In this article we will analyze and explain the collapse of part of a football stadium – the Twente football club stadium. This occurred in Holland in 2011. As ten construction workers were killed in this disaster, it was obviously a serious event with lessons that should be learned and applied to similar situations in the future.
Load bearing collapse
In the image below you can see the main load-bearing construction. It consisted of I-beams held up with other steel construction elements, connected by a web of steel cables. The roof collapsed when workers laid steel plates (the roof panels) on top of the I-beams.
The location of the roof panels had an effect on the stability of the structure. When these roof plates were positioned at the end where the cross of steel cables stops, this caused a problem. Due to the weight of the roof panels, the I-beams bent downwards. The steel cables were stiff and could not elongate. This meant that the I-beam could not only bend downwards but would also be pulled in a horizontal plane.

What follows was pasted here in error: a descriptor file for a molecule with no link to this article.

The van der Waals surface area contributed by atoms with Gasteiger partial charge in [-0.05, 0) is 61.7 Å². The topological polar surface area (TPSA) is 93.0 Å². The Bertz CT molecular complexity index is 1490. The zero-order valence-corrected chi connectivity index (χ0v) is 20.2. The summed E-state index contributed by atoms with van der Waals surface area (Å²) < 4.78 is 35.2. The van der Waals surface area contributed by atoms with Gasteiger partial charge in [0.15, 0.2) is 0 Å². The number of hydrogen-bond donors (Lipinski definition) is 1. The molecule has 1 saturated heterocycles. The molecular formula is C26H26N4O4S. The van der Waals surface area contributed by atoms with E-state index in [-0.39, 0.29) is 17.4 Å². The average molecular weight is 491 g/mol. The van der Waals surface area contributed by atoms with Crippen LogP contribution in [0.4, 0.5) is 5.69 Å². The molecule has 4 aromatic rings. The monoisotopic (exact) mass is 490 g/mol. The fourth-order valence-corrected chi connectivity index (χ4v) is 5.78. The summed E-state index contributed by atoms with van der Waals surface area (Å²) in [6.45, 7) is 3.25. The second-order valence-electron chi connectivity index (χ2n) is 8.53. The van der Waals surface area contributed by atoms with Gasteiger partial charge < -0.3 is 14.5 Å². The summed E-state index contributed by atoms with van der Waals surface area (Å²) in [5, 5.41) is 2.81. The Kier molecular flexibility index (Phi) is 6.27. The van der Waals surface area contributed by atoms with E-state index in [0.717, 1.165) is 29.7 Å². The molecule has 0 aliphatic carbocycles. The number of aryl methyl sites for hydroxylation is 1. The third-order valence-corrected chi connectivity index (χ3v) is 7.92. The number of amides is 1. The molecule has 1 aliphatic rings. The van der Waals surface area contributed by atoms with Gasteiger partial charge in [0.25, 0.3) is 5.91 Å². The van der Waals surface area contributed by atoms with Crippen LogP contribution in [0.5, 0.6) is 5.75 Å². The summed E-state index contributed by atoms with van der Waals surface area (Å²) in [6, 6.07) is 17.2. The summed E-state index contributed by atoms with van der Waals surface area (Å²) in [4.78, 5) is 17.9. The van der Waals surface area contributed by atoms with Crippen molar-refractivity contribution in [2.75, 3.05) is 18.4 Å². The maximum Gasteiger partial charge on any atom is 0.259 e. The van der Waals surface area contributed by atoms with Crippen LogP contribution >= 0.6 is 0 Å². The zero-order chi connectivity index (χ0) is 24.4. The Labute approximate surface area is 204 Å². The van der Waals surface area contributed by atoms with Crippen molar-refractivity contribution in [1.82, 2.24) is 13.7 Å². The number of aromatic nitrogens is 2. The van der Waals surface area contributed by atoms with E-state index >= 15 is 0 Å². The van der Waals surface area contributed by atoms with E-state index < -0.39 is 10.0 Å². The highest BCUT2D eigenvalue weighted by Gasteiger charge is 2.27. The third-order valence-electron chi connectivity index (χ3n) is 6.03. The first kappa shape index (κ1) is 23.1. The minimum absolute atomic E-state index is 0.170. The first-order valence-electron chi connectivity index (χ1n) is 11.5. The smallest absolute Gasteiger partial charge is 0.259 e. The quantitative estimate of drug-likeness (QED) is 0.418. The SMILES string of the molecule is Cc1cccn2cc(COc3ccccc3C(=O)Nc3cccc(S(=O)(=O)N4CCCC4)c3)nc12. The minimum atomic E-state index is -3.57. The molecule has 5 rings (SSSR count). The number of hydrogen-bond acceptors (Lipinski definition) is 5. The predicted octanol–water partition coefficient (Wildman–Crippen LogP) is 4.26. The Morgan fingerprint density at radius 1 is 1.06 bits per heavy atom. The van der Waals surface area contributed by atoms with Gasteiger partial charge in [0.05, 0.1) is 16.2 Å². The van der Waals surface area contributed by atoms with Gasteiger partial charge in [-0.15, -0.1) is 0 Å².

This created torsion in the I-beams that were positioned in the vertical plane. I-beams are not designed to take torsion. This is why it collapsed. If the roof panels were placed in the middle where all the steel cables were connected, they would have been fully supported with all I-beams distributing the load. But, when the roof panels were placed at the end of the steel cables, the construction collapsed.
This accident was due partly to the fact that the Dutch government decided that a head of construction is not required when building such structures. If there was a head of construction, he likely would have pointed out that putting a weight on the roof was only allowed when all steel cables were mounted and tensioned, making the construction more stable.
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